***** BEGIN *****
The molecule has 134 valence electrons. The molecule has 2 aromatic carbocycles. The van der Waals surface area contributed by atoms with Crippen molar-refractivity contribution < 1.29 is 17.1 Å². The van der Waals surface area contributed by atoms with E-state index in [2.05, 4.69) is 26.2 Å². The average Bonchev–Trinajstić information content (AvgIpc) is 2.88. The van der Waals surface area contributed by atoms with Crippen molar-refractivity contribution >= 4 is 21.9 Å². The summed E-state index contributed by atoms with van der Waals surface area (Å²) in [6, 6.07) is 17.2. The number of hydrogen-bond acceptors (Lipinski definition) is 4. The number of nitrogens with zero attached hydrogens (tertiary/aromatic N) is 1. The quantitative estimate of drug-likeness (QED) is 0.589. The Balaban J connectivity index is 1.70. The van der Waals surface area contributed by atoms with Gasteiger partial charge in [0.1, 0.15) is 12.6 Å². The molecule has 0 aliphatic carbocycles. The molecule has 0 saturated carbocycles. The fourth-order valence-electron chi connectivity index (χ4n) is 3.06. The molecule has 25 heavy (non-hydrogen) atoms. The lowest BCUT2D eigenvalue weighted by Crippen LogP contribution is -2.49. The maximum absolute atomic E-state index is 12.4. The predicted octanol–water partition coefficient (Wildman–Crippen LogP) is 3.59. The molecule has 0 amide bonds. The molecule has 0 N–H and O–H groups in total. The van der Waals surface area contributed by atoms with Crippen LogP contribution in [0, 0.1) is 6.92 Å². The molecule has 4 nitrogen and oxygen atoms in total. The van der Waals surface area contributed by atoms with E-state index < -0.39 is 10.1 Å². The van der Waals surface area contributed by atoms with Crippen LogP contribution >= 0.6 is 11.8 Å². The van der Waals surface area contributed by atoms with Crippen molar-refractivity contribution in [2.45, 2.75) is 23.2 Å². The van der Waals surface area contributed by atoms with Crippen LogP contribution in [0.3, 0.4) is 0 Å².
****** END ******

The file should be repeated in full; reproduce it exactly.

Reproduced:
The molecule has 134 valence electrons. The molecule has 2 aromatic carbocycles. The van der Waals surface area contributed by atoms with Crippen molar-refractivity contribution < 1.29 is 17.1 Å². The van der Waals surface area contributed by atoms with E-state index in [2.05, 4.69) is 26.2 Å². The average Bonchev–Trinajstić information content (AvgIpc) is 2.88. The van der Waals surface area contributed by atoms with Crippen molar-refractivity contribution >= 4 is 21.9 Å². The summed E-state index contributed by atoms with van der Waals surface area (Å²) in [6, 6.07) is 17.2. The number of hydrogen-bond acceptors (Lipinski definition) is 4. The number of nitrogens with zero attached hydrogens (tertiary/aromatic N) is 1. The quantitative estimate of drug-likeness (QED) is 0.589. The Balaban J connectivity index is 1.70. The van der Waals surface area contributed by atoms with Gasteiger partial charge in [0.1, 0.15) is 12.6 Å². The molecule has 0 aliphatic carbocycles. The molecule has 0 saturated carbocycles. The fourth-order valence-electron chi connectivity index (χ4n) is 3.06. The molecule has 25 heavy (non-hydrogen) atoms. The lowest BCUT2D eigenvalue weighted by Crippen LogP contribution is -2.49. The maximum absolute atomic E-state index is 12.4. The predicted octanol–water partition coefficient (Wildman–Crippen LogP) is 3.59. The molecule has 0 amide bonds. The molecule has 0 N–H and O–H groups in total. The van der Waals surface area contributed by atoms with Crippen LogP contribution in [0, 0.1) is 6.92 Å². The molecule has 4 nitrogen and oxygen atoms in total. The van der Waals surface area contributed by atoms with E-state index < -0.39 is 10.1 Å². The van der Waals surface area contributed by atoms with Crippen LogP contribution >= 0.6 is 11.8 Å². The van der Waals surface area contributed by atoms with Crippen molar-refractivity contribution in [2.45, 2.75) is 23.2 Å². The van der Waals surface area contributed by atoms with Crippen LogP contribution in [0.3, 0.4) is 0 Å².